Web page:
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Table of Contents

How Addictive is Vyvanse?
Warning Signs of Vyvanse Abuse
Vyvanse Withdrawal Symptoms & Treatment
Vyvanse Addiction Treatment Options for Lasting Recovery

Various well-known drugs, such as Adderall and Ritalin, are commonly prescribed for Attention Deficit Hyperactivity Disorder (ADHD). Vyvanse is one, however, that tends to fly under the radar. Marketed as a safer alternative to other ADHD medications, this prescription drug boasts a lower addictive or abuse potential. However, “lower” does not mean “no” potential for abuse—and there are still significant side effects that can occur if there is Vyvanse abuse. It is still possible to develop a substance use disorder, given it is in a class of stimulant drugs.

If you believe that you or a loved one has become dependent on this drug or are misusing it in some way, reach out to a rehab center for professional Vyvanse addiction treatment. Trained addiction specialists can help determine your level of dependence, as well as your best path forward for treating both your addiction and managing your ADHD.

How Addictive is Vyvanse?

Lisdexamfetamine dimesylate, better known as Vyvanse, is a potent amphetamine-class drug and prescription stimulant with a risk of dependence. It falls within the Schedule II controlled substance classification in the United States, meaning it could lead to severe psychological and physical dependence. It is also a prodrug stimulant, meaning it’s inactive until metabolized in the body. Because of its unique activation process, Vyvanse offers a completely different method of time-release compared to Ritalin or Adderall, reducing the chance of a quick “high.” It typically takes an hour or 2 to kick in and its effects may last up to 14 hours.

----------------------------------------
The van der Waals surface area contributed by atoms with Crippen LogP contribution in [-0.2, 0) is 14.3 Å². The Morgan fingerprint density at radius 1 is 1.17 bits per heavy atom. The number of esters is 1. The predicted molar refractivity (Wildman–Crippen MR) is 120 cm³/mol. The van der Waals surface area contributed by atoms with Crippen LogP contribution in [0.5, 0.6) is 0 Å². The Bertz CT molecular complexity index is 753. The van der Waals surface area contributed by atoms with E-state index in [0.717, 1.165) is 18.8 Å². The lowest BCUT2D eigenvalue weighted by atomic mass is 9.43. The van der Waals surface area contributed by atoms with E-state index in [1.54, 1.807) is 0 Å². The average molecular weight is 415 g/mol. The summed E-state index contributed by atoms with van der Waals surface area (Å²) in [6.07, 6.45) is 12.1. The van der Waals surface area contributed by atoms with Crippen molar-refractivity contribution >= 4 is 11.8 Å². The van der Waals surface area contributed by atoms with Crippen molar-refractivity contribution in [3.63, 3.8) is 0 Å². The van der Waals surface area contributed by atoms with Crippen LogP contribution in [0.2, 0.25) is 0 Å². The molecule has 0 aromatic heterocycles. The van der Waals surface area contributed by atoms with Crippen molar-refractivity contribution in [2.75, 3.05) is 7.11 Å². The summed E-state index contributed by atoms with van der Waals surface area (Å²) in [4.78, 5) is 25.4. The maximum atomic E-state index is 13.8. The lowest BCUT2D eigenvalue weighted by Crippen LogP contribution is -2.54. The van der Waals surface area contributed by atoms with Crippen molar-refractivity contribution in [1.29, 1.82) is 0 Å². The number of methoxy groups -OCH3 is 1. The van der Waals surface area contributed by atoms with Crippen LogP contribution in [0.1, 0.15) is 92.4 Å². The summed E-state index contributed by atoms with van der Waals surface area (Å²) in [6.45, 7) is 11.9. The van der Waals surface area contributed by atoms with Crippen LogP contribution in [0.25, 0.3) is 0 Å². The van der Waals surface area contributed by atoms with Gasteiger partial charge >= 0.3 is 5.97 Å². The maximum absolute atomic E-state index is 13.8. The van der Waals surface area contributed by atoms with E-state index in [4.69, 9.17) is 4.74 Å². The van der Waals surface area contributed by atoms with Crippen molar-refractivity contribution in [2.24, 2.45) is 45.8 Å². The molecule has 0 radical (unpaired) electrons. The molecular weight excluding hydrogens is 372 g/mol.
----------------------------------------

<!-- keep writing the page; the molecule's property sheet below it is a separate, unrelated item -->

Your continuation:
When taken as prescribed, Vyvanse is incredibly effective at improving the quality of life for people struggling with ADHD by managing symptoms. It helps improve their social functioning, self-esteem, and academic performance by reducing their impulsivity, hyperactivity, and focus issues (through its actions as a nervous system stimulant)

However, it is precisely because of these effects that it is often abused and fraudulently obtained. Vyvanse is particularly attractive to high school students and college students looking to boost their attention span, memory recall, and ability to focus through the use of study drugs. Athletes, meanwhile, may turn to Vyvanse to enhance their endurance, strength, or reaction times on the field. Others may misuse it simply because they think it will help boost their energy. 

Vyvanse should not be taken by those with certain psychiatric problems such as bipolar disorder (it can especially worsen mania), or psychosis. There is also risk of overdose when taking it with another drug, or exceeding prescribed amounts. To avoid drug interactions, drug addiction, and other complications, you should always consult a medical professional before taking Vyvanse.